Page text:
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The Lies Women Tell Their Doctors

THE LIE: "I'm not taking any medication."

This one's told so often, doctors say, that they always dig deeper when they hear it. Sometimes it's an honest mistake: "People don't classify over-the-counter drugs like Tylenol, herbal supplements, or vitamins as medication," says Gillian Stephens, M.D., an assistant professor of community and family medicine at Saint Louis University in St. Louis. "But they are." Women also keep mum, though, when they've "borrowed" an Ambien from a friend or bought Hoodia online to lose weight.

WHY YOU SHOULD COME CLEAN: Your doctor may adjust your dosage of a drug if he knows you're taking something else that could alter its effects. "Hearing that someone's taking ibuprofen, which is a weak blood thinner, is useful if you're adding other thinners," says John H. Alexander, M.D., a cardiologist at Duke University Medical Center. Not to mention, what he doesn't know could kill you. It's not unusual for doctors to realize that you've taken something you didn't tell them about only after they've given you another medication — and the combination has caused you to stop breathing, have a seizure, or go into cardiac arrest.

THE LIE: "I always use birth control."

"The lie I hear day after day is, 'The condom broke,'" says Millicent Comrie, M.D., vice chair of obstetrics and gynecology at Long Island College Hospital in Brooklyn, NY. "Women often say that when they get pregnant by accident and don't want to admit that they didn't use a condom." Sound familiar? How about this: "Women fudge the truth about whether they put their diaphragms in or took them out and whether they take their pills every day at the same time," says Bruce Rosenzweig, M.D., director of urogynecology at Rush University Medical Center in Chicago. "They're embarrassed because they know they should be able to handle these things."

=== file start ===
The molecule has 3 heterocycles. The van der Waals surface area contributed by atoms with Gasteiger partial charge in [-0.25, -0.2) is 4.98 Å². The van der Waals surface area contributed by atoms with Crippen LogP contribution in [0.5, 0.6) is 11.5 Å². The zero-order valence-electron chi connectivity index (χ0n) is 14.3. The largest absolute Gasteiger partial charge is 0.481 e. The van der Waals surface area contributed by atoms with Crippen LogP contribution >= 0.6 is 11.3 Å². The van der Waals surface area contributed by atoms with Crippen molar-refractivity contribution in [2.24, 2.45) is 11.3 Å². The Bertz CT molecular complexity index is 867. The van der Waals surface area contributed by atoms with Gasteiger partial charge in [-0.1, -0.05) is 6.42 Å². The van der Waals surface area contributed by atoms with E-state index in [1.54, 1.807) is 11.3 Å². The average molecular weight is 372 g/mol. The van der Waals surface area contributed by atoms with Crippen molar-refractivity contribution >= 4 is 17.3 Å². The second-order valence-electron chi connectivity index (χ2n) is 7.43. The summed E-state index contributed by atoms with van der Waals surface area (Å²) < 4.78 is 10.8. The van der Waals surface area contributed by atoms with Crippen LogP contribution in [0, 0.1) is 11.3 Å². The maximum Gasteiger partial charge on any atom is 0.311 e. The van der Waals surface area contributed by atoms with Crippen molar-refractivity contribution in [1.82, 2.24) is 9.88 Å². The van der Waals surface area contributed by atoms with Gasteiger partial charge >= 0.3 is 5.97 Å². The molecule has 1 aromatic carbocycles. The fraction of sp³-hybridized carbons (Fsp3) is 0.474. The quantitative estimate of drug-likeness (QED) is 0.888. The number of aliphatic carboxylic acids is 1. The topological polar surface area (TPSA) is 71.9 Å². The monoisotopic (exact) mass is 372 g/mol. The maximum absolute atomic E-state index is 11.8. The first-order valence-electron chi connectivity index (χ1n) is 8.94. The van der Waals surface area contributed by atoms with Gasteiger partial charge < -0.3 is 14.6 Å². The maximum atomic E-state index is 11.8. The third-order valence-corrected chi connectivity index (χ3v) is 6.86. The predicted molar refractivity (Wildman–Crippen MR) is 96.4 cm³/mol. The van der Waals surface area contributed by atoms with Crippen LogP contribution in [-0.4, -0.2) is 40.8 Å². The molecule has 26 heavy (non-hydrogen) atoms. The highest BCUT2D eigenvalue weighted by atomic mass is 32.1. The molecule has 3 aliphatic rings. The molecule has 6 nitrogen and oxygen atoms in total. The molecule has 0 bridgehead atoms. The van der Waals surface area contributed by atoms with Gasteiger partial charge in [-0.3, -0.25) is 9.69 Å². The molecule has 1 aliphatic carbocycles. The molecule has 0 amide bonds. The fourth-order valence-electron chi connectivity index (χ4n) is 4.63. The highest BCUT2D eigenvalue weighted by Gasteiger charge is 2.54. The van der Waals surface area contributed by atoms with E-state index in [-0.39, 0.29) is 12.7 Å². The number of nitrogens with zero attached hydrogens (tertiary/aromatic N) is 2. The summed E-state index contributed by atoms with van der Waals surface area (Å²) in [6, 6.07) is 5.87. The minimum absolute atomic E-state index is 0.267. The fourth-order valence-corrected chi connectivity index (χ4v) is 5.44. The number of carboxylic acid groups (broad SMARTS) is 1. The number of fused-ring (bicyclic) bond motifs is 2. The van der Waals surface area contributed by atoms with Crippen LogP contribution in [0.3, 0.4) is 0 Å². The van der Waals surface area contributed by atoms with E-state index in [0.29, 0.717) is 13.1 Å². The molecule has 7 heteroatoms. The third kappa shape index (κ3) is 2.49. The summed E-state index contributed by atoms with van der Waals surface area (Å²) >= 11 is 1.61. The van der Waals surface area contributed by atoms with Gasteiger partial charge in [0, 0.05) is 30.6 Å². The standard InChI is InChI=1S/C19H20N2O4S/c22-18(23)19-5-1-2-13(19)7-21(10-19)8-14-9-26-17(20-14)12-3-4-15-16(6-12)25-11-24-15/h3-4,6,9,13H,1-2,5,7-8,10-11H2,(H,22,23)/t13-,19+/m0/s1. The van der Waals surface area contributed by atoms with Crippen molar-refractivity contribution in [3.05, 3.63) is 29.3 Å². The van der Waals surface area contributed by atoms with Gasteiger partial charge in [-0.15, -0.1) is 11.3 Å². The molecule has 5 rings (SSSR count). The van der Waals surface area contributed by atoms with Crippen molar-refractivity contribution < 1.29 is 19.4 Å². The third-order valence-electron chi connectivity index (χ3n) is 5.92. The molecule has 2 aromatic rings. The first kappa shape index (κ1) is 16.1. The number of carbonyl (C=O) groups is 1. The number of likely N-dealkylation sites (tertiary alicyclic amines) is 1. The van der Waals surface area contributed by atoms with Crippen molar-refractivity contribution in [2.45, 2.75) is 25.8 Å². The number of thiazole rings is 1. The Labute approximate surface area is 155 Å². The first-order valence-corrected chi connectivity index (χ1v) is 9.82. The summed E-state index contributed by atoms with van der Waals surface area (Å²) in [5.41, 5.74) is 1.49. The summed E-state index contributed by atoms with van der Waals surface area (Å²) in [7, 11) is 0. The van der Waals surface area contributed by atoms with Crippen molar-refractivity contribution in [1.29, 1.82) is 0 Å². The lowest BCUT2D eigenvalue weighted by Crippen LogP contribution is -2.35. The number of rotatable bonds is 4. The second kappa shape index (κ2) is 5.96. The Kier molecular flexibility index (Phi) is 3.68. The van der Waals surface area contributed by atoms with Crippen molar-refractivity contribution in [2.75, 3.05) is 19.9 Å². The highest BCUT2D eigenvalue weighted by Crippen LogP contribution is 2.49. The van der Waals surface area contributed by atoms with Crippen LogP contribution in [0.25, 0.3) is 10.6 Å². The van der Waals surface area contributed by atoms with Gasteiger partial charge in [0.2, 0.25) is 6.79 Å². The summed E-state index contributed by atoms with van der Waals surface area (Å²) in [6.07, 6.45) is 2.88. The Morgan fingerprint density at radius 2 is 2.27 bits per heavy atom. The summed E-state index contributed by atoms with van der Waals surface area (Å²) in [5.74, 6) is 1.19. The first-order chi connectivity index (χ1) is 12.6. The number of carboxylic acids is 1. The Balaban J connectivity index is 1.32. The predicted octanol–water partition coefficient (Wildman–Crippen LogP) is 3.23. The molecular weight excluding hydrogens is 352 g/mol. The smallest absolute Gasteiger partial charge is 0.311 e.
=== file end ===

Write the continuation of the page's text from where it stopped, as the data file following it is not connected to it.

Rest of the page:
WHY YOU SHOULD COME CLEAN: There are tons of contraception options out there these days. If you fess up to messing up with birth control, your gyno can suggest one that might suit you better. "If you hate to swallow pills, you have oily skin and the patch keeps falling off, or the ring comes out when your partner pulls out, I can give you something else," says Rosenzweig. "But if you don't tell me, I can't make the appropriate recommendations."

Coming clean with your doctor only stands to help you in the long run, as difficult as it may be in the moment. So answer her questions honestly — and even bring up issues that she may be forgetting to ask about. When it comes to your health, there's no such thing as TMI.


Originally published on September 25, 2008


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